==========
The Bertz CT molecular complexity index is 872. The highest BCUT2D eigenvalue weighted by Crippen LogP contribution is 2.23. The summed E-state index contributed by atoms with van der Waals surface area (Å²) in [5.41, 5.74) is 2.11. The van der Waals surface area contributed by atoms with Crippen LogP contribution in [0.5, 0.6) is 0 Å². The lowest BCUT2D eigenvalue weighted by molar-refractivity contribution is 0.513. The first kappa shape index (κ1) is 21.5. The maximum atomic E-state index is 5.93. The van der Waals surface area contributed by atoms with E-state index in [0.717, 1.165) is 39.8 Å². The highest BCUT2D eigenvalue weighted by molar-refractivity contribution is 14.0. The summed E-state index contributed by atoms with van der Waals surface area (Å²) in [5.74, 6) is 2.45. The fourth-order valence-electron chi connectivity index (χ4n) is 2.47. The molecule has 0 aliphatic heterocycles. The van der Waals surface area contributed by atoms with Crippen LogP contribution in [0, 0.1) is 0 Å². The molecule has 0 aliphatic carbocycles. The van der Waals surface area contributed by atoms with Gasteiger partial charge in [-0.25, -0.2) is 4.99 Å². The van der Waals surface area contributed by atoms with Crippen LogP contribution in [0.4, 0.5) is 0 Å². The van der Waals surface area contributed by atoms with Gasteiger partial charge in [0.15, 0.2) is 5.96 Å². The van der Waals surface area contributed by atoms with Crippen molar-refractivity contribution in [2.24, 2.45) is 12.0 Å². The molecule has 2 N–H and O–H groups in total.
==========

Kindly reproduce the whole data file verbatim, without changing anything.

The Bertz CT molecular complexity index is 872. The highest BCUT2D eigenvalue weighted by Crippen LogP contribution is 2.23. The summed E-state index contributed by atoms with van der Waals surface area (Å²) in [5.41, 5.74) is 2.11. The van der Waals surface area contributed by atoms with Crippen LogP contribution in [0.5, 0.6) is 0 Å². The lowest BCUT2D eigenvalue weighted by molar-refractivity contribution is 0.513. The first kappa shape index (κ1) is 21.5. The maximum atomic E-state index is 5.93. The van der Waals surface area contributed by atoms with E-state index in [0.717, 1.165) is 39.8 Å². The highest BCUT2D eigenvalue weighted by molar-refractivity contribution is 14.0. The summed E-state index contributed by atoms with van der Waals surface area (Å²) in [5.74, 6) is 2.45. The fourth-order valence-electron chi connectivity index (χ4n) is 2.47. The molecule has 0 aliphatic heterocycles. The van der Waals surface area contributed by atoms with Crippen LogP contribution in [0, 0.1) is 0 Å². The molecule has 0 aliphatic carbocycles. The van der Waals surface area contributed by atoms with Gasteiger partial charge in [-0.25, -0.2) is 4.99 Å². The van der Waals surface area contributed by atoms with Crippen LogP contribution in [0.4, 0.5) is 0 Å². The van der Waals surface area contributed by atoms with Gasteiger partial charge in [0.15, 0.2) is 5.96 Å². The van der Waals surface area contributed by atoms with Crippen molar-refractivity contribution in [2.24, 2.45) is 12.0 Å². The molecule has 2 N–H and O–H groups in total.